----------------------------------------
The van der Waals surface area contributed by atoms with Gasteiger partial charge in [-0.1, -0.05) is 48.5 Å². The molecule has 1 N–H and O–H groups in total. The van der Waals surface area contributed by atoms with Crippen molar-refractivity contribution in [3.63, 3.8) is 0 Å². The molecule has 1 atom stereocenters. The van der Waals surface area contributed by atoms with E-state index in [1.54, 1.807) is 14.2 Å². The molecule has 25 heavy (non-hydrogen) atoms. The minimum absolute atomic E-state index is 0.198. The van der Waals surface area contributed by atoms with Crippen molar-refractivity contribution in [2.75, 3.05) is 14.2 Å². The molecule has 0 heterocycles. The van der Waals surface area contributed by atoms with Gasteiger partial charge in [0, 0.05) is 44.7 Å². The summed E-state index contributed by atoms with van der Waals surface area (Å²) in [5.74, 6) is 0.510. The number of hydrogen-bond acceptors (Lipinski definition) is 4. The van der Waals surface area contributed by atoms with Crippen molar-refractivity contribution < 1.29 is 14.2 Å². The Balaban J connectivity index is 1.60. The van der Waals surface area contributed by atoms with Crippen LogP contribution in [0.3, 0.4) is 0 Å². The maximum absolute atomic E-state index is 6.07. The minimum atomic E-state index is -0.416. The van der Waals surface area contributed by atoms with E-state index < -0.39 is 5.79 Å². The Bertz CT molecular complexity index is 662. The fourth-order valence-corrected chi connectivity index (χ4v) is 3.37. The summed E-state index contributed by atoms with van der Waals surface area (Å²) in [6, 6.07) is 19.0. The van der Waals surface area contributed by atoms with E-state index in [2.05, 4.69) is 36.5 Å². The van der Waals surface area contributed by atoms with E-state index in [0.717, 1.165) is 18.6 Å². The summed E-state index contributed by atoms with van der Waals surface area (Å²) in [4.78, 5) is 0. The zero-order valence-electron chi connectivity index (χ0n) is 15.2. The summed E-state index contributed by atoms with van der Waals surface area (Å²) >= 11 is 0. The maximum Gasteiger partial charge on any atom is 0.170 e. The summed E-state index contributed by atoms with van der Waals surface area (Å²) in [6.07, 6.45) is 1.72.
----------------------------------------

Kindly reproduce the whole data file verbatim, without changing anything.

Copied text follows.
The van der Waals surface area contributed by atoms with Gasteiger partial charge in [-0.1, -0.05) is 48.5 Å². The molecule has 1 N–H and O–H groups in total. The van der Waals surface area contributed by atoms with Crippen molar-refractivity contribution in [3.63, 3.8) is 0 Å². The molecule has 1 atom stereocenters. The van der Waals surface area contributed by atoms with E-state index in [1.54, 1.807) is 14.2 Å². The molecule has 25 heavy (non-hydrogen) atoms. The minimum absolute atomic E-state index is 0.198. The van der Waals surface area contributed by atoms with Crippen molar-refractivity contribution in [2.75, 3.05) is 14.2 Å². The molecule has 0 heterocycles. The van der Waals surface area contributed by atoms with Gasteiger partial charge in [0, 0.05) is 44.7 Å². The summed E-state index contributed by atoms with van der Waals surface area (Å²) in [5.74, 6) is 0.510. The number of hydrogen-bond acceptors (Lipinski definition) is 4. The van der Waals surface area contributed by atoms with Crippen molar-refractivity contribution < 1.29 is 14.2 Å². The Balaban J connectivity index is 1.60. The van der Waals surface area contributed by atoms with Crippen LogP contribution in [0.3, 0.4) is 0 Å². The maximum absolute atomic E-state index is 6.07. The minimum atomic E-state index is -0.416. The van der Waals surface area contributed by atoms with E-state index < -0.39 is 5.79 Å². The Bertz CT molecular complexity index is 662. The fourth-order valence-corrected chi connectivity index (χ4v) is 3.37. The summed E-state index contributed by atoms with van der Waals surface area (Å²) in [6, 6.07) is 19.0. The van der Waals surface area contributed by atoms with E-state index in [2.05, 4.69) is 36.5 Å². The van der Waals surface area contributed by atoms with E-state index in [0.717, 1.165) is 18.6 Å². The summed E-state index contributed by atoms with van der Waals surface area (Å²) in [4.78, 5) is 0. The zero-order valence-electron chi connectivity index (χ0n) is 15.2. The summed E-state index contributed by atoms with van der Waals surface area (Å²) >= 11 is 0. The maximum Gasteiger partial charge on any atom is 0.170 e. The summed E-state index contributed by atoms with van der Waals surface area (Å²) in [6.07, 6.45) is 1.72.